In 2008, resolutions briefs were prepared and forwarded to a number of provincial and territorial governments. Many provincial councils attempt to meet annually but elections and other situations kept the schedules tentative. Similarly, the national delegation was unable to meet in November but a date was secured in 2009. Two provincial councils reported having meetings in 2008 including one with the Territorial government. Issues brought to the provincial governments included abuse of residents in long term care facilities, palliative care, and the link between graphic imagery and aggressive behaviour. The feedback, support and energy that result from government meetings could not be understated. It is a service to those in public office when we bring concerns from our grass roots members; it also serves as a wake up call for those elected officials to remember that it is these same people who cast votes come election time. A good working relationship with a member of a legislative assembly in one diocese resulted in the council being asked to contribute to the process of improving the health strategy in their community while another was invited to participate in a government roundtable meeting on a Poverty Reduction Strategy.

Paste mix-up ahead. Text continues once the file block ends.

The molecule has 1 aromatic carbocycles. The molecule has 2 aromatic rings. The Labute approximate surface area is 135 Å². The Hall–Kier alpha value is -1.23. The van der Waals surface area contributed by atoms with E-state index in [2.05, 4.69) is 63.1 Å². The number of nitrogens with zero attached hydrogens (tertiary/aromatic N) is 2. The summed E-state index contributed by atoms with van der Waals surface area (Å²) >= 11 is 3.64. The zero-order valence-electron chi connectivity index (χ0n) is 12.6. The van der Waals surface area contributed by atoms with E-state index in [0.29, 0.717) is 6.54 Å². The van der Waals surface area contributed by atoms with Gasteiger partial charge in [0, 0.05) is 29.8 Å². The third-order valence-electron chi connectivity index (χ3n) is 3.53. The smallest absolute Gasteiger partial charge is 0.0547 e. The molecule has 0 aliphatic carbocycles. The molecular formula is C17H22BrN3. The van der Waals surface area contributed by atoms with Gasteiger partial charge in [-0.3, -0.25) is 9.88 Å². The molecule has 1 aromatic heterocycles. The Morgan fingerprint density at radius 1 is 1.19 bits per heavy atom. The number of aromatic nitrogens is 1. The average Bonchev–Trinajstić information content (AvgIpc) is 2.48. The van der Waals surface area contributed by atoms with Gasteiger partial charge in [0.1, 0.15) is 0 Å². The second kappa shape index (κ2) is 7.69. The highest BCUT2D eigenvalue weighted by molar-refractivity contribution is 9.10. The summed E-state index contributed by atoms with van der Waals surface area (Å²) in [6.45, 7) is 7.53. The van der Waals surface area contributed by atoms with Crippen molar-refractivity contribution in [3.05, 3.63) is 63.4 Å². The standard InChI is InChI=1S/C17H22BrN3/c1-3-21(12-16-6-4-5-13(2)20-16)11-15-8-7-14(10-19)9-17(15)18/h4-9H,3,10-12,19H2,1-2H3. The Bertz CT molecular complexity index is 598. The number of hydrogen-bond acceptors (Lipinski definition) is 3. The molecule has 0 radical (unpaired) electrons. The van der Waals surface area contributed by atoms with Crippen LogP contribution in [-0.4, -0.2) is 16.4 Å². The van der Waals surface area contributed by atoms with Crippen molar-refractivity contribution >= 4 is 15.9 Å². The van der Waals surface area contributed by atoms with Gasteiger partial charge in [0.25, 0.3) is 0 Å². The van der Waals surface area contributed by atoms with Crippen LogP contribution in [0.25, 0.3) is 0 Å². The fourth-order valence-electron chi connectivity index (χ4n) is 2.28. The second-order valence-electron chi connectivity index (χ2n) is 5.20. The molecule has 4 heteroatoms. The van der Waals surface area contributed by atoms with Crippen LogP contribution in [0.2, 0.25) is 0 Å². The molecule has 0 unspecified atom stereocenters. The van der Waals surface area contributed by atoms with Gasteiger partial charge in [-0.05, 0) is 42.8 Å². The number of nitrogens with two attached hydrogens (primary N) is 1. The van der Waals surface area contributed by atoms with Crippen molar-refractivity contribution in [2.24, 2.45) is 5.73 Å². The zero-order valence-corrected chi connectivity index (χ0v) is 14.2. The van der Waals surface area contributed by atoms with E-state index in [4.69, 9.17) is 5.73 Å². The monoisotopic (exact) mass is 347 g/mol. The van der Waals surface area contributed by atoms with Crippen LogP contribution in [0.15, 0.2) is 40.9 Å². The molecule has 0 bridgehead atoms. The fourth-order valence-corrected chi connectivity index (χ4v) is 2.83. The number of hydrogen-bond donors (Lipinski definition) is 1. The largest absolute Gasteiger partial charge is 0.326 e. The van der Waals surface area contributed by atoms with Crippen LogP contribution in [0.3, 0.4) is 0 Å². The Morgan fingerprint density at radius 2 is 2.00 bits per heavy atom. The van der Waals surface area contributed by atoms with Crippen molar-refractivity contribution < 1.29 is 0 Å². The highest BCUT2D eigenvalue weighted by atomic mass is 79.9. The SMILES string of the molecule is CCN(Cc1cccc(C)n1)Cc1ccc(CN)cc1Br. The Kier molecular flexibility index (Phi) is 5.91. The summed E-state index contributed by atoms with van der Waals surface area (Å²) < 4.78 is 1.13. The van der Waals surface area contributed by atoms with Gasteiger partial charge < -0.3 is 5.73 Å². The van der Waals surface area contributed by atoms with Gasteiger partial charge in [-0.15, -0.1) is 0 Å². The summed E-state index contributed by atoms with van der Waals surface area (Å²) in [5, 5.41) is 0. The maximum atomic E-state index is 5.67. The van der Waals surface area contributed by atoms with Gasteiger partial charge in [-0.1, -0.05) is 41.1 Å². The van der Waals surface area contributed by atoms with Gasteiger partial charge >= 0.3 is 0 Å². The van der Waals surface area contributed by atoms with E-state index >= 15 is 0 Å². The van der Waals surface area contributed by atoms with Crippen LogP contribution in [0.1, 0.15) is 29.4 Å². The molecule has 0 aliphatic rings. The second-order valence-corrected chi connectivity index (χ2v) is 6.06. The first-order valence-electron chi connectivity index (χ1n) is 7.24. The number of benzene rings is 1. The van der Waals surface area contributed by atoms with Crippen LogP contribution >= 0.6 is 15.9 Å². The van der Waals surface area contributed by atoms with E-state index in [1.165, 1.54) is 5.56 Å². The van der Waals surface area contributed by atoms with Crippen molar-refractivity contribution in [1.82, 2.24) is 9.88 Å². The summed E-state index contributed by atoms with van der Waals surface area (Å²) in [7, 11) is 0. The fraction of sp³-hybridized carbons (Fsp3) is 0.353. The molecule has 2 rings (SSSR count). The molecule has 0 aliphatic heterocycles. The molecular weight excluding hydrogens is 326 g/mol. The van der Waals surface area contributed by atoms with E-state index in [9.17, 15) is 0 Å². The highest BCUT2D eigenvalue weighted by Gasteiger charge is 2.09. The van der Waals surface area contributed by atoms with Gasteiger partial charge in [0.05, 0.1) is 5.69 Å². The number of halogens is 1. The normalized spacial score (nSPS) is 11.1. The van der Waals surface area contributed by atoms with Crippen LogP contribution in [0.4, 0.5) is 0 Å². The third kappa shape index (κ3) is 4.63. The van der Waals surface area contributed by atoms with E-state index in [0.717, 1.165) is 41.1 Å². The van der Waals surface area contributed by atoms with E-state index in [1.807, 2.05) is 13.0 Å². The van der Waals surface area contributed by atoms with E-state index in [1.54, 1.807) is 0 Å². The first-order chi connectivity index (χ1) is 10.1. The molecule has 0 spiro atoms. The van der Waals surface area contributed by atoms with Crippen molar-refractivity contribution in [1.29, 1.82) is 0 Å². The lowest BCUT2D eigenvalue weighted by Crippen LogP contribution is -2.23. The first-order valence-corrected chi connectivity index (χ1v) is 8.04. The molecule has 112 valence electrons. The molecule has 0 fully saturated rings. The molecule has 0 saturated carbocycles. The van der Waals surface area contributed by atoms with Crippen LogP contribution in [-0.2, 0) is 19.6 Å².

Members report being received enthusiastically by government representatives at annual meetings, treated with great respect and listened to; they are welcomed and appreciated.

Chairpersons at all levels work hard to find unique and innovative ways to raise awareness about the resolutions process and the importance of advocacy through this Standing Committee. Workshops rank high on the list of best practices to ensure ongoing education. One provincial council focused on its own executive, while others took training days and workshops to diocesan conventions and meetings. Beginning with personal experiences and day to day examples, members enjoyed the simple but effective exercise. Other workshops focused on using plain language and working in a group as a way of making the resolution stronger. Hearing different perspectives gives strength of purpose and enables members to know one another better through a shared learning experience. Evaluations bear out gratitude for gaining a clearer understanding and appreciation of the resolutions process and the desire for more.

Other strategies to encourage interest and involvement include short programs at parish council meetings by knowledgeable and enthusiastic members. Learning to understand the rules and following established process will ensure authentic and credible results.

It is clear that Canadian Catholic Women’s League members care deeply about the poor, the vulnerable and those who cannot speak for themselves at home and abroad. They are well-known and admired for being the ‘conscience’ of politicians, the advocate for the rights and dignity of persons and the spokespersons for the voiceless. The resolutions process makes all these things possible.